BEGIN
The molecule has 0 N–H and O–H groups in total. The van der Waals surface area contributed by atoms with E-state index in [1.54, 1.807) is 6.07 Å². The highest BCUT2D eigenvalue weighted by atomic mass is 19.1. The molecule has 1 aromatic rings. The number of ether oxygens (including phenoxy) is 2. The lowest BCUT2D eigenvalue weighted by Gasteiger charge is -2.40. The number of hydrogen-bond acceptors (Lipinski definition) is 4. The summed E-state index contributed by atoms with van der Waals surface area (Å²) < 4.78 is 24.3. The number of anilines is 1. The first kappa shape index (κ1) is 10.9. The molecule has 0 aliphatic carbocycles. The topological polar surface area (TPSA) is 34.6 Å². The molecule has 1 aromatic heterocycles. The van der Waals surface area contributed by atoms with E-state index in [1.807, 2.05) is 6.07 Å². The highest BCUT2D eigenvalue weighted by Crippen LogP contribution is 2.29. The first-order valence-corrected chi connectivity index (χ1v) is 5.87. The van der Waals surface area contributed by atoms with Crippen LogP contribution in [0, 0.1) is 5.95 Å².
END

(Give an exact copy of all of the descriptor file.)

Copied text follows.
The molecule has 0 N–H and O–H groups in total. The van der Waals surface area contributed by atoms with E-state index in [1.54, 1.807) is 6.07 Å². The highest BCUT2D eigenvalue weighted by atomic mass is 19.1. The molecule has 1 aromatic rings. The number of ether oxygens (including phenoxy) is 2. The lowest BCUT2D eigenvalue weighted by Gasteiger charge is -2.40. The number of hydrogen-bond acceptors (Lipinski definition) is 4. The summed E-state index contributed by atoms with van der Waals surface area (Å²) < 4.78 is 24.3. The number of anilines is 1. The first kappa shape index (κ1) is 10.9. The molecule has 0 aliphatic carbocycles. The topological polar surface area (TPSA) is 34.6 Å². The molecule has 1 aromatic heterocycles. The van der Waals surface area contributed by atoms with E-state index in [1.807, 2.05) is 6.07 Å². The highest BCUT2D eigenvalue weighted by Crippen LogP contribution is 2.29. The first-order valence-corrected chi connectivity index (χ1v) is 5.87. The van der Waals surface area contributed by atoms with Crippen LogP contribution in [0, 0.1) is 5.95 Å².